Officer says he asked twice if George Floyd should be moved

ST. PAUL, Minn. ( Associated Press) — A former Minneapolis police officer charged with violating George Floyd’s civil rights testified at his federal trial Monday that officers considered using a type of restraint known as the hobble because Floyd was kicking and had hurt himself, but that it seemed “excessive” because an ambulance was on the way.

Thomas Lane, 38, one of the three officers on trial, said he asked twice if Floyd should be rolled onto his side, and Officer Derek Chauvin told the officers that Floyd would stay where he was.

Lane, Tou Thao and J. Alexander Kueng are charged with violating Floyd’s constitutional rights when Chauvin pressed his knee into Floyd’s neck for 9 1/2 minutes as the 46-year-old Black man was handcuffed, facedown on the street on May 25, 2020. Lane held Floyd’s legs. Kueng knelt on Floyd’s back and Thao kept bystanders back.

All three are accused of depriving Floyd of his right to medical care. Kueng and Thao are also charged with failing to intervene to stop Chauvin in a killing that triggered protests worldwide and a re-examination of racism and policing.

Lane testified that Floyd was struggling as police tried to arrest him while responding to a complaint that he had used a counterfeit $20 bill at a corner store.

He said officers considered using a hobble — a device used to restrain the legs that would have required that Floyd be put on his side so that he could breathe more easily. The hobble has straps that bind the ankles together, and can also attach to the subject’s waist.

Lane said Thao got the device, but then it was suggested that they not use it. Lane said Thao noted that if they used the device, they would have to call a supervisor to come to the scene, and an ambulance was already coming.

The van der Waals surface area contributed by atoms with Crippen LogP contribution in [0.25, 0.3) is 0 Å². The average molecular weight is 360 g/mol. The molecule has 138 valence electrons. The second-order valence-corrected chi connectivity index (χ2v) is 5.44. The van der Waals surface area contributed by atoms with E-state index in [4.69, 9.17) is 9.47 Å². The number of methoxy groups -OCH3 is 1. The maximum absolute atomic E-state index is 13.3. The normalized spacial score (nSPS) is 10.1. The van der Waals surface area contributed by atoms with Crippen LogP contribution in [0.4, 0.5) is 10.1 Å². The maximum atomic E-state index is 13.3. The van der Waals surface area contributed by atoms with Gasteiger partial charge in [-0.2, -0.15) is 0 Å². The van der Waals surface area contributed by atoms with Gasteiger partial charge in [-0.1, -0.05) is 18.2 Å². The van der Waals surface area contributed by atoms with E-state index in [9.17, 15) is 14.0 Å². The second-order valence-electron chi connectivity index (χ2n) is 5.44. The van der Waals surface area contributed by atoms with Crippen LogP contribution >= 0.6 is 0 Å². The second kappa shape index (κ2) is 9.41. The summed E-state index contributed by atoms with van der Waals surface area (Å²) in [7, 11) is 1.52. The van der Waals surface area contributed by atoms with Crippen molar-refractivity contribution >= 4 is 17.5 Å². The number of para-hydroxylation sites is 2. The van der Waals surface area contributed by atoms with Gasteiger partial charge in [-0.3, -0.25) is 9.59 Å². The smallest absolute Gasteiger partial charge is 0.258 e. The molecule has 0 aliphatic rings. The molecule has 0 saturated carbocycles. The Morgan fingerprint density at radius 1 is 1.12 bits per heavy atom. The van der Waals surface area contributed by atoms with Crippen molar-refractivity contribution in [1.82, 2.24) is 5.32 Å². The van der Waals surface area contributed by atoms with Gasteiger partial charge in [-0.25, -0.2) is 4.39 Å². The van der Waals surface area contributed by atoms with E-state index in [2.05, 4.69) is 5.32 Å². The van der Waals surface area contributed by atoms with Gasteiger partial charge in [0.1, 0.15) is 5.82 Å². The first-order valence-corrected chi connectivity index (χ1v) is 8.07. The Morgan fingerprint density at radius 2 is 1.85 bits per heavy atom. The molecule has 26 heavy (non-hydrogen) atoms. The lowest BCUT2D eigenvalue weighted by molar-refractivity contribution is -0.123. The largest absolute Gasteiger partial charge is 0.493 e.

“It seemed kind of excessive because we had an ambulance coming,” Lane said.

Lane said he also suggested putting Floyd’s legs up, since he was kicking, but that “Officer Chauvin said ‘No, we’re good.'”

Lane said Floyd stopped resisting after about four minutes on the ground. He recalled asking if they should roll Floyd onto his side, and Chauvin said no. Lane said he was worried about “excited delirium,” a disputed condition that he said he understood it to be kind of an “adrenaline overdose.”

Early Monday, Lane’s brother, James, testified that his brother “has always been the peacemaker, the compassionate one.”

Prosecutors have argued that the officers violated their training by not rolling Floyd onto his side or giving him CPR, and that even bystanders could see that Floyd was in trouble. Defense attorneys have attacked the department’s training as inadequate and have highlighted a culture that they said deference to senior officers like Chauvin.

Kueng and Thao testified last week. Thao said he was relying on the other three officers to care for Floyd’s medical needs while he controlled the crowd and traffic. Kueng, who like Lane was a rookie officer, said he deferred to Chauvin.

Lane, who followed in the steps of his father, grandfather and great-grandfather when he became a Minneapolis police officer, testified that cadets were told to call officers “Sir or “Ma’am,” and stand at attention when the came in the room.

Lane, who is white; Kueng, who is Black; and Thao, who is Hmong American, also face a separate state trial in June on charges alleging that they aided and abetted murder and manslaughter.

Chauvin, who is white, was convicted in state court of murder and pleaded guilty in December to a federal civil rights charge.


Find Associated Press’s full coverage of the killing of George Floyd at:


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